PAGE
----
How does an art conservator, conserve sound?  Sound is made of waves that penetrate the air, that move and bounce, not something that one holds in their hands or sits on your work bench.  Sound is motion that creates vibrations in our ears, not an inanimate object that one observes, cleans, or consolidates:  all of the typical activities that an art conservator performs.

Conservation of Edison tinfoil, before treatment, object
The Edison tinfoil before conservation.

This was the dilemma that was confronted by Art Conservator, Gwen Spicer, earlier this year, when Chris Hunter, Curator and Director of Collections at miSci, (formerly the Schenectady Museum) brought the earliest known full sheet of Thomas Edison's tin-foil to the conservation lab.

Typically when treating an artifact, a conservator can visually observe the changes that are occurring as the treatment progresses, and how these changes are effecting the end product.  All types of tools are used in order to enhance this ability, the use of specific light, magnifiers and microscopes.  But when the end product is the auditory aspect of the artifact, these modern tools are ineffective.

Edison's phonograph serves as the marker for modern sound recording.  It is the beginning of the technology to preserve sound.  Ironically, Gwen Spicer with every tool and technological advance known to conservators, must use the most rudimentary of tools to painstakingly flatten the tinfoil by hand.

It is not what the foil actually looks like that will determine if the sound can be retrieved.  The technology that is used to retrieve the sound will not rely on the surface being absolutely perfect, which is of benefit since the "found" condition of the tin-foil, and the way it was stored, make it impossible to completely flatten.  The tin foil itself is like an archive, with its importance lying in the information that it holds, as opposed to the actual "beauty" of the sheet its self.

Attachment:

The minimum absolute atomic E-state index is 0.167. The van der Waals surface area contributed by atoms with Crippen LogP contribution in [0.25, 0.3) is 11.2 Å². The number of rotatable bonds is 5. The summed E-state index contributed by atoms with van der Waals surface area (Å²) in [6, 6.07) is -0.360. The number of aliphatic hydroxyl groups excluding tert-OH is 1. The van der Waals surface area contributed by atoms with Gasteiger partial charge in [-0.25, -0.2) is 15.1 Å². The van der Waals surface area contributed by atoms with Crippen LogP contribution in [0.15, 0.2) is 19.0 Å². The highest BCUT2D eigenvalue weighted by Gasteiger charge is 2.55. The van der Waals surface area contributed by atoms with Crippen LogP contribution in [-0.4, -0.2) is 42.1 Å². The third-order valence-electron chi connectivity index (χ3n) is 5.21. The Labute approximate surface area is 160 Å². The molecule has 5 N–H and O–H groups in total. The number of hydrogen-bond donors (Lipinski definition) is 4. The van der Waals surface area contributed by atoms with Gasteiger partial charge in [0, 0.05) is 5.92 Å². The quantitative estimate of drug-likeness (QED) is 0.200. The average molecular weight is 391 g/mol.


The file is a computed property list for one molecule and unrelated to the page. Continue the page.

When treating this tin-foil, there was a two part aspect to the project.  There was the flattening of the sheet and removing or lessening the folds and creases, which allowed the new technology to better be able to read the surface of the sheet.  The second part was the creation of the sound that was in the bumps and dips of the surface that creates the sound.  As a conservator, you must consider, how much do you touch or hold the sheet so as not to disturb its ability to create the sound?  But of course, that answer is unknown.  In fact, during the treatment there was no real method to know how the treatment was effecting the final outcome.

A next set of experts at California's Berkeley Lab,who would enable the world to finally know what was hidden in this sheet of tin-foil, would ultimately determine if the treatment was effective.  It would only be evident, once they began their attempts to "uncover" the sound.

Tonight, at the GE Theater at Proctor's in Schenectady at 6:30pm, the world will hear the full contents of this Edison tin-foil.  Right now, we know it is a bit longer than one minute, there is some music and a male voice reading "Mary Had a Little Lamb", but the rest is unknown until later this evening.

Gwen Spicer is a textile conservator in private practice.  Spicer Art Conservation specializes in textile conservation, object conservation, and the conservation of works on paper.  Gwen's innovative treatment and mounting of objects and textiles is unrivaled.   To contact her, please visit her website.

Wednesday, October 24, 2012

Conserving a textile lantern from The Wide-Awakes

by Gwen Spicer